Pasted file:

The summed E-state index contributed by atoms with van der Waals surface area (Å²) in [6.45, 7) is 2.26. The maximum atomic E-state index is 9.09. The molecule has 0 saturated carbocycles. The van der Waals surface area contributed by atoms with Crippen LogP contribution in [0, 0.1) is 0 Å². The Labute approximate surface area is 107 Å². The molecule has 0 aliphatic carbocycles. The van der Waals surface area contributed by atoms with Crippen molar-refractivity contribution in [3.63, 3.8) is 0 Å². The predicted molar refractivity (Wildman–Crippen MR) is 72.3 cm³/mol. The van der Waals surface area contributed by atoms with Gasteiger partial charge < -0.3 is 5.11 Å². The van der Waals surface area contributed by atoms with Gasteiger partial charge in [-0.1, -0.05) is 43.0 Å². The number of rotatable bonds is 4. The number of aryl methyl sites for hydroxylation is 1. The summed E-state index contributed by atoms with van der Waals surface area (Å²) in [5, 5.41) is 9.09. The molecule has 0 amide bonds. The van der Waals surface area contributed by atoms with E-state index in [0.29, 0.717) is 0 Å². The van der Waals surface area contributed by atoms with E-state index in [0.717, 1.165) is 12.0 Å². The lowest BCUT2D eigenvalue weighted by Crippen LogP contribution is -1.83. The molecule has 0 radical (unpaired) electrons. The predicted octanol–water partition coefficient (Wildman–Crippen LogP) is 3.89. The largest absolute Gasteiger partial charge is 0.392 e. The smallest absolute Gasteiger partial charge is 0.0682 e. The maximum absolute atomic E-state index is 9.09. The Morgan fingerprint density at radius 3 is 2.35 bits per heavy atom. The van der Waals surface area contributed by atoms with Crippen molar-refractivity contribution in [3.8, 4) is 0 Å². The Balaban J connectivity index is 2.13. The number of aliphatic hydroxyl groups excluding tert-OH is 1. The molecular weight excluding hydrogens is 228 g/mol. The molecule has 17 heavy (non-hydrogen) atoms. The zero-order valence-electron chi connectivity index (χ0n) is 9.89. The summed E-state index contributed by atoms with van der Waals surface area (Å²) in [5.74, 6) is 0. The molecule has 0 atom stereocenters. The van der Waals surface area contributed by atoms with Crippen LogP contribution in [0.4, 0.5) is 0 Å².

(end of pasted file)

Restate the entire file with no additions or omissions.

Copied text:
The summed E-state index contributed by atoms with van der Waals surface area (Å²) in [6.45, 7) is 2.26. The maximum atomic E-state index is 9.09. The molecule has 0 saturated carbocycles. The van der Waals surface area contributed by atoms with Crippen LogP contribution in [0, 0.1) is 0 Å². The Labute approximate surface area is 107 Å². The molecule has 0 aliphatic carbocycles. The van der Waals surface area contributed by atoms with Crippen molar-refractivity contribution in [3.63, 3.8) is 0 Å². The predicted molar refractivity (Wildman–Crippen MR) is 72.3 cm³/mol. The van der Waals surface area contributed by atoms with Gasteiger partial charge < -0.3 is 5.11 Å². The van der Waals surface area contributed by atoms with Gasteiger partial charge in [-0.1, -0.05) is 43.0 Å². The number of rotatable bonds is 4. The number of aryl methyl sites for hydroxylation is 1. The summed E-state index contributed by atoms with van der Waals surface area (Å²) in [5, 5.41) is 9.09. The molecule has 0 amide bonds. The van der Waals surface area contributed by atoms with E-state index in [0.29, 0.717) is 0 Å². The van der Waals surface area contributed by atoms with E-state index in [0.717, 1.165) is 12.0 Å². The lowest BCUT2D eigenvalue weighted by Crippen LogP contribution is -1.83. The molecule has 0 radical (unpaired) electrons. The predicted octanol–water partition coefficient (Wildman–Crippen LogP) is 3.89. The largest absolute Gasteiger partial charge is 0.392 e. The smallest absolute Gasteiger partial charge is 0.0682 e. The maximum absolute atomic E-state index is 9.09. The Morgan fingerprint density at radius 3 is 2.35 bits per heavy atom. The van der Waals surface area contributed by atoms with Crippen molar-refractivity contribution in [3.8, 4) is 0 Å². The Balaban J connectivity index is 2.13. The number of aliphatic hydroxyl groups excluding tert-OH is 1. The molecular weight excluding hydrogens is 228 g/mol. The molecule has 17 heavy (non-hydrogen) atoms. The zero-order valence-electron chi connectivity index (χ0n) is 9.89. The summed E-state index contributed by atoms with van der Waals surface area (Å²) in [5.74, 6) is 0. The molecule has 0 atom stereocenters. The van der Waals surface area contributed by atoms with Crippen LogP contribution in [0.4, 0.5) is 0 Å².